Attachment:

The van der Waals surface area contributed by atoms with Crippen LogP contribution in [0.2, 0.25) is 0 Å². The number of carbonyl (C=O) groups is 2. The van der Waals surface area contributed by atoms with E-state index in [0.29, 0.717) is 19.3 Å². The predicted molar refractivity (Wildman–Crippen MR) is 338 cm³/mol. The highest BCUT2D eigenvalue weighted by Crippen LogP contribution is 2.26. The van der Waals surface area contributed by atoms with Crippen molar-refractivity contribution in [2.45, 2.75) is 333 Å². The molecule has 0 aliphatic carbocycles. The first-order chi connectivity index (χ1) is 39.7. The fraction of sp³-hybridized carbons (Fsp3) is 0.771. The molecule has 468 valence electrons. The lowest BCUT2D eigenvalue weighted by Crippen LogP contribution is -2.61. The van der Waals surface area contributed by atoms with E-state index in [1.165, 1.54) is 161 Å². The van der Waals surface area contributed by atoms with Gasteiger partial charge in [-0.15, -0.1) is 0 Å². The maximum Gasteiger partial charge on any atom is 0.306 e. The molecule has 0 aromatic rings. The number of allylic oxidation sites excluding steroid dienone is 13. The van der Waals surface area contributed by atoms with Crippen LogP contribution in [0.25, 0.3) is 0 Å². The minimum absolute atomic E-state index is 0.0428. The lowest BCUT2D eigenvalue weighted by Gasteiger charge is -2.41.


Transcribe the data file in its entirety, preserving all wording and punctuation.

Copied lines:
The van der Waals surface area contributed by atoms with Crippen LogP contribution in [0.2, 0.25) is 0 Å². The number of carbonyl (C=O) groups is 2. The van der Waals surface area contributed by atoms with E-state index in [0.29, 0.717) is 19.3 Å². The predicted molar refractivity (Wildman–Crippen MR) is 338 cm³/mol. The highest BCUT2D eigenvalue weighted by Crippen LogP contribution is 2.26. The van der Waals surface area contributed by atoms with Crippen molar-refractivity contribution in [2.45, 2.75) is 333 Å². The molecule has 0 aliphatic carbocycles. The first-order chi connectivity index (χ1) is 39.7. The fraction of sp³-hybridized carbons (Fsp3) is 0.771. The molecule has 468 valence electrons. The lowest BCUT2D eigenvalue weighted by Crippen LogP contribution is -2.61. The van der Waals surface area contributed by atoms with E-state index in [1.165, 1.54) is 161 Å². The van der Waals surface area contributed by atoms with Gasteiger partial charge in [-0.15, -0.1) is 0 Å². The maximum Gasteiger partial charge on any atom is 0.306 e. The molecule has 0 aromatic rings. The number of allylic oxidation sites excluding steroid dienone is 13. The van der Waals surface area contributed by atoms with Crippen LogP contribution in [0.25, 0.3) is 0 Å². The minimum absolute atomic E-state index is 0.0428. The lowest BCUT2D eigenvalue weighted by Gasteiger charge is -2.41.